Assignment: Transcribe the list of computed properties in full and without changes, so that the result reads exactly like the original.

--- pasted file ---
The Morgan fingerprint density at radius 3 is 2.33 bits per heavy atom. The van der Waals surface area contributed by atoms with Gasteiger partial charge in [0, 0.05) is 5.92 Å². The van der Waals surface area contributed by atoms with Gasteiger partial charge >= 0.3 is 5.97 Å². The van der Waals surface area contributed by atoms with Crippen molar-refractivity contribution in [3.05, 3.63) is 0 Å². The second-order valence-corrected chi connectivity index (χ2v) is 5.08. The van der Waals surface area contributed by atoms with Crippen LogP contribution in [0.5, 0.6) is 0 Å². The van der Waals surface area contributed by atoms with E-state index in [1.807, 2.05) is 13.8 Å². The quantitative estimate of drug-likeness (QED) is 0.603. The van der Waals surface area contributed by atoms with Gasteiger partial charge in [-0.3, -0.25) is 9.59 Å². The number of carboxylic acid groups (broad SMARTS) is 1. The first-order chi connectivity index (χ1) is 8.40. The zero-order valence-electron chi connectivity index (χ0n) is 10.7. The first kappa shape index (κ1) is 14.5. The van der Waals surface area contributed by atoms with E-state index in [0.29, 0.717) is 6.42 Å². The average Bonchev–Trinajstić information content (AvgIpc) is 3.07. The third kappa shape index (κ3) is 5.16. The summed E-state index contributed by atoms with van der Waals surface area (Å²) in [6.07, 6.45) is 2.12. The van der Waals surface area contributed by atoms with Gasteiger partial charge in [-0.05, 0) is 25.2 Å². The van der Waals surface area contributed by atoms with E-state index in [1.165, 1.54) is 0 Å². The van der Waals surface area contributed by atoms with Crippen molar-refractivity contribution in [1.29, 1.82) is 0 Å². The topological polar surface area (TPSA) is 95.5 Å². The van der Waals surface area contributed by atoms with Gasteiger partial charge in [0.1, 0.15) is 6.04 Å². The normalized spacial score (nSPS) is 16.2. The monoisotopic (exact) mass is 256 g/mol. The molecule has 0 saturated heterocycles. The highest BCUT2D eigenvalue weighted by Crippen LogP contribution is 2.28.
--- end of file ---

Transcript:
The Morgan fingerprint density at radius 3 is 2.33 bits per heavy atom. The van der Waals surface area contributed by atoms with Gasteiger partial charge in [0, 0.05) is 5.92 Å². The van der Waals surface area contributed by atoms with Gasteiger partial charge >= 0.3 is 5.97 Å². The van der Waals surface area contributed by atoms with Crippen molar-refractivity contribution in [3.05, 3.63) is 0 Å². The second-order valence-corrected chi connectivity index (χ2v) is 5.08. The van der Waals surface area contributed by atoms with Crippen LogP contribution in [0.5, 0.6) is 0 Å². The van der Waals surface area contributed by atoms with E-state index in [1.807, 2.05) is 13.8 Å². The quantitative estimate of drug-likeness (QED) is 0.603. The van der Waals surface area contributed by atoms with Gasteiger partial charge in [-0.3, -0.25) is 9.59 Å². The number of carboxylic acid groups (broad SMARTS) is 1. The first-order chi connectivity index (χ1) is 8.40. The zero-order valence-electron chi connectivity index (χ0n) is 10.7. The first kappa shape index (κ1) is 14.5. The van der Waals surface area contributed by atoms with E-state index in [0.29, 0.717) is 6.42 Å². The average Bonchev–Trinajstić information content (AvgIpc) is 3.07. The third kappa shape index (κ3) is 5.16. The summed E-state index contributed by atoms with van der Waals surface area (Å²) in [6.07, 6.45) is 2.12. The van der Waals surface area contributed by atoms with Gasteiger partial charge in [-0.05, 0) is 25.2 Å². The van der Waals surface area contributed by atoms with E-state index in [1.165, 1.54) is 0 Å². The van der Waals surface area contributed by atoms with Crippen molar-refractivity contribution in [1.29, 1.82) is 0 Å². The topological polar surface area (TPSA) is 95.5 Å². The van der Waals surface area contributed by atoms with Gasteiger partial charge in [0.1, 0.15) is 6.04 Å². The normalized spacial score (nSPS) is 16.2. The monoisotopic (exact) mass is 256 g/mol. The molecule has 0 saturated heterocycles. The highest BCUT2D eigenvalue weighted by Crippen LogP contribution is 2.28.